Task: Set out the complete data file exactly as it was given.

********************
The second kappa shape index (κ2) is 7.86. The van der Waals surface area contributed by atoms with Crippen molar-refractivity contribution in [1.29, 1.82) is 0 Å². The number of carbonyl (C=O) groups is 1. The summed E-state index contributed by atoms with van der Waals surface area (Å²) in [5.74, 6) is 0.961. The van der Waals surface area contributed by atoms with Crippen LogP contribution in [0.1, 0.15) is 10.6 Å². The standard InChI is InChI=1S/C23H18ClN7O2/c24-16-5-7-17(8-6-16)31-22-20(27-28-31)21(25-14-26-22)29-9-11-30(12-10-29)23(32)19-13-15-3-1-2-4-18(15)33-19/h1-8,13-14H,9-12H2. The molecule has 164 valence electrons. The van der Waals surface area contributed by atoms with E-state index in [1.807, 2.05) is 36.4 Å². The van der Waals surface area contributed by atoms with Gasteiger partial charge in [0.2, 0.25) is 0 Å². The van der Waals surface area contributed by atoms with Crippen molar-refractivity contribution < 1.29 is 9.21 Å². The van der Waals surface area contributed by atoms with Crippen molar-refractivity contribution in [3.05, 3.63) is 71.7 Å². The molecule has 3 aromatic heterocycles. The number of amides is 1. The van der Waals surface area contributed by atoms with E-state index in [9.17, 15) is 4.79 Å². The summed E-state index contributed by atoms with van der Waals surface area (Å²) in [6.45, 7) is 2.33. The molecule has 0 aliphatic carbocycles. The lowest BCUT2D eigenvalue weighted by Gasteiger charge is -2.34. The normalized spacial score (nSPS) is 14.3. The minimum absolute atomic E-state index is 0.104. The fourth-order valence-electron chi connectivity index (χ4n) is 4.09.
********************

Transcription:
The second kappa shape index (κ2) is 7.86. The van der Waals surface area contributed by atoms with Crippen molar-refractivity contribution in [1.29, 1.82) is 0 Å². The number of carbonyl (C=O) groups is 1. The summed E-state index contributed by atoms with van der Waals surface area (Å²) in [5.74, 6) is 0.961. The van der Waals surface area contributed by atoms with Crippen LogP contribution in [0.1, 0.15) is 10.6 Å². The standard InChI is InChI=1S/C23H18ClN7O2/c24-16-5-7-17(8-6-16)31-22-20(27-28-31)21(25-14-26-22)29-9-11-30(12-10-29)23(32)19-13-15-3-1-2-4-18(15)33-19/h1-8,13-14H,9-12H2. The molecule has 164 valence electrons. The van der Waals surface area contributed by atoms with E-state index in [1.807, 2.05) is 36.4 Å². The van der Waals surface area contributed by atoms with Gasteiger partial charge in [0.2, 0.25) is 0 Å². The van der Waals surface area contributed by atoms with Crippen molar-refractivity contribution < 1.29 is 9.21 Å². The van der Waals surface area contributed by atoms with Crippen molar-refractivity contribution in [3.05, 3.63) is 71.7 Å². The molecule has 3 aromatic heterocycles. The number of amides is 1. The van der Waals surface area contributed by atoms with E-state index in [9.17, 15) is 4.79 Å². The summed E-state index contributed by atoms with van der Waals surface area (Å²) in [6.45, 7) is 2.33. The molecule has 0 aliphatic carbocycles. The lowest BCUT2D eigenvalue weighted by Gasteiger charge is -2.34. The normalized spacial score (nSPS) is 14.3. The minimum absolute atomic E-state index is 0.104. The fourth-order valence-electron chi connectivity index (χ4n) is 4.09.